Appendix III Figure 1.
Appendix III Figure 1.

Impact on Credit Availability from shocks to BIS-reporting Banks of Selected Countries (% of GDP)

Citation: IMF Staff Country Reports 2015, 238; 10.5089/9781513550862.002.A001

Source: IMF staff calculations based on BIS, Bankscope, ECB, and IFS data, using the IMF’s Research Department Bank Contagion Module.1/ Country group “EUR” includes Greece, Ireland, Portugal, Italy, Spain, France, Germany, The Netherlands, and UK.
1

Prepared by D. Cerdeiro, M. Hadzi-Vaskov and T. Wezel. We would like to thank Paola Ganum, Etibar Jafarov, Camelia Minoiu, and Wei Shi for their contributions. We are also very grateful to the Panamanian authorities (Superintendencia de Bancos de Panama) for excellent cooperation and sharing the data.

2

In addition, and consistent with its role as a financial center, total assets of the banking sector represent about 250% of GDP at end-2014.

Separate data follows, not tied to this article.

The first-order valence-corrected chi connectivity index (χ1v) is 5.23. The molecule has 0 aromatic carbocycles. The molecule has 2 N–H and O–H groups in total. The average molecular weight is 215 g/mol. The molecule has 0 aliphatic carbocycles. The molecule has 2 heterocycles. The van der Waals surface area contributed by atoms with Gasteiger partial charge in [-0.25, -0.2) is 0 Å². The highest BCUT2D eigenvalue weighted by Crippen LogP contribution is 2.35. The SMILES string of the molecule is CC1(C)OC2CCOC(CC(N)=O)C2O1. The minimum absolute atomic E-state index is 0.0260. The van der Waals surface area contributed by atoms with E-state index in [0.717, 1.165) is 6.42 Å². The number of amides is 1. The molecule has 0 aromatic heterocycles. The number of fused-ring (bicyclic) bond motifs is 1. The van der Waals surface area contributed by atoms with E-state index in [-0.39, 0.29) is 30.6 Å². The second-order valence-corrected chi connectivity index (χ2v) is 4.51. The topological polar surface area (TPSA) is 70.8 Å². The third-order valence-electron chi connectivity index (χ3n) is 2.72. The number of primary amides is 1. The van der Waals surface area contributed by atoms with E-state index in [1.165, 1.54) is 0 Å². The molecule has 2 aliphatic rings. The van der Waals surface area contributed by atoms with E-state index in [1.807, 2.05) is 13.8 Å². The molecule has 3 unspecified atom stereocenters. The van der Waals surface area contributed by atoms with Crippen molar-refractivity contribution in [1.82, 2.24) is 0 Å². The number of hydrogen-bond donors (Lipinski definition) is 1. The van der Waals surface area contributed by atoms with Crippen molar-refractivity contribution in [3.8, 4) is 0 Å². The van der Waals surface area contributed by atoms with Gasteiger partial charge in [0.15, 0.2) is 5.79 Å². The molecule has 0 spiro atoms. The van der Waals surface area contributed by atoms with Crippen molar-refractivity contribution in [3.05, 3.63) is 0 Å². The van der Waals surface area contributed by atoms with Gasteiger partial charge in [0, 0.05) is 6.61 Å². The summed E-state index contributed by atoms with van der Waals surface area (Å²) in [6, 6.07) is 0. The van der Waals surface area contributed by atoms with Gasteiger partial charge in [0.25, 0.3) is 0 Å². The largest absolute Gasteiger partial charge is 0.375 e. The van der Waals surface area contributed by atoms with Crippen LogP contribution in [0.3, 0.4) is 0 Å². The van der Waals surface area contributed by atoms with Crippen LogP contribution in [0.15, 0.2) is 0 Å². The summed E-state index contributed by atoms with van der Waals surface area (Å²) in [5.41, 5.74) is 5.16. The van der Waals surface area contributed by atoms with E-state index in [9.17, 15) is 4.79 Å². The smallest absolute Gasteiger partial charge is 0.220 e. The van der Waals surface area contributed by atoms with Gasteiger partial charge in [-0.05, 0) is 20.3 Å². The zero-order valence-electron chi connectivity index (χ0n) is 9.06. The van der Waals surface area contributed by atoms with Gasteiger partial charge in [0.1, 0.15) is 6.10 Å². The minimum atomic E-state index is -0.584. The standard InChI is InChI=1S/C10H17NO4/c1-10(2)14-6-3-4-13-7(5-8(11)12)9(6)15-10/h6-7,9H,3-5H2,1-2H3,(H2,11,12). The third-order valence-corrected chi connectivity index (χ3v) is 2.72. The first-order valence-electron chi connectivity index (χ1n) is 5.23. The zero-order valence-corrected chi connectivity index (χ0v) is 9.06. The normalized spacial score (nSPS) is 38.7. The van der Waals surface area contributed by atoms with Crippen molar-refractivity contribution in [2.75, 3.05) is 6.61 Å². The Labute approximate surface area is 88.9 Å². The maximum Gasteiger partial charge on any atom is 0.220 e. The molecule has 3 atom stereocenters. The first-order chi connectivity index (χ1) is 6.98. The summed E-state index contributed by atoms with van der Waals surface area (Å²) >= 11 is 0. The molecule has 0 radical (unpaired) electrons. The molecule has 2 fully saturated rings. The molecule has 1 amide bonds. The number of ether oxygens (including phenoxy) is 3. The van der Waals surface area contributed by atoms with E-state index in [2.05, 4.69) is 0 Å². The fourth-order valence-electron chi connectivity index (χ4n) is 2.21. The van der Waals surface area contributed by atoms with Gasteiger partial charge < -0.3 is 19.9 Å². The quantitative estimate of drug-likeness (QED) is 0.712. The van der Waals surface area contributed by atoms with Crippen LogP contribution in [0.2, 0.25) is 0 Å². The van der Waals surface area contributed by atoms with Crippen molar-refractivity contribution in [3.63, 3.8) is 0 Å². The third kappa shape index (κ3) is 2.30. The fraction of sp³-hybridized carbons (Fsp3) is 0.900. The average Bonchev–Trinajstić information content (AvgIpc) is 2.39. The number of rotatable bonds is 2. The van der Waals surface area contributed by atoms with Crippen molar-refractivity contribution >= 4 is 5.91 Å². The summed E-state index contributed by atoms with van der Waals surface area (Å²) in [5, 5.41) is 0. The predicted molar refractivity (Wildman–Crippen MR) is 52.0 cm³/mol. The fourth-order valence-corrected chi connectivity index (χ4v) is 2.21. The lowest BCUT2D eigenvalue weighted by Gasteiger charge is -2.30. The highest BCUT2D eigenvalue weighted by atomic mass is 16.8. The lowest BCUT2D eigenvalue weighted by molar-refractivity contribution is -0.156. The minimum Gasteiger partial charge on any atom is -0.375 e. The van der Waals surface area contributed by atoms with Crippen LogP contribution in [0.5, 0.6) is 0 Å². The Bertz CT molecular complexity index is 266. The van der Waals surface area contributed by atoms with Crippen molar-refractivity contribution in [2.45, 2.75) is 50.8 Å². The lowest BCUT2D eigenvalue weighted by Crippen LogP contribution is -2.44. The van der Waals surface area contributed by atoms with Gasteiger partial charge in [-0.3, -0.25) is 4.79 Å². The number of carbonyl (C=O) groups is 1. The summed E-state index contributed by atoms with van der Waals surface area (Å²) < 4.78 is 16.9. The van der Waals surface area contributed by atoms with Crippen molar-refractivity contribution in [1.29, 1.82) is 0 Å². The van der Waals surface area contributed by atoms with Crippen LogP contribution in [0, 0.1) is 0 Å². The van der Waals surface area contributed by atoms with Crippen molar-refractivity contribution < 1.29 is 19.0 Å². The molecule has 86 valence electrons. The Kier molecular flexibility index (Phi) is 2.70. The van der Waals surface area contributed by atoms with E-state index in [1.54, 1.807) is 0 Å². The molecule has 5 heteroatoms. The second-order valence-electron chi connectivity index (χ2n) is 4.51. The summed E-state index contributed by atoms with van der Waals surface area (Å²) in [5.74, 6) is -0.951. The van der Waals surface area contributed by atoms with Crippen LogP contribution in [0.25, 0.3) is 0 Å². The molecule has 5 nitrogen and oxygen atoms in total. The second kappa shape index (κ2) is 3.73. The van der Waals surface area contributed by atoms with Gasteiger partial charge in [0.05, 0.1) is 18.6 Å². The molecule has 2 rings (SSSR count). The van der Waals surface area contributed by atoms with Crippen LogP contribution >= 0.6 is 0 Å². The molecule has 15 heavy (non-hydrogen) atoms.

3

The NPL variable underwent a logistic transformation, as is standard in regression-based credit risk models. Since by construction the dependent variable is bounded between zero and one, in the regression the logit-transformed value was used to create an unrestricted variable and thus avoid non-normality of the error term.

4

External factors nonetheless may have significant impact on the quality of Panamanian banks’ credit exposures. Based on BIS data, Appendix B suggests that high bilateral downstream exposures through lending to foreign clients imply significant potential credit losses.

5

Other necessary assumptions comprise a tax rate on bank profits of 28 percent; a dividend payout rate of 25 percent; and quarterly growth rates of investment and other income as well as operating costs of 2, 1¾ and 1½ percent in the baseline, adverse and extreme scenario, respectively (the decline of operating costs assumes cost-saving measures by banks under adverse conditions). The drop in income is assumed to be more moderate than may be called for under stressful conditions since rising interest rates, particularly on the large holdings of liquid assets, would have a mitigating effect.

6

Details on the properties of a reverse stress test can be found in Henry and Kok (2013).

7

Including loans classified as in the special mention category.

8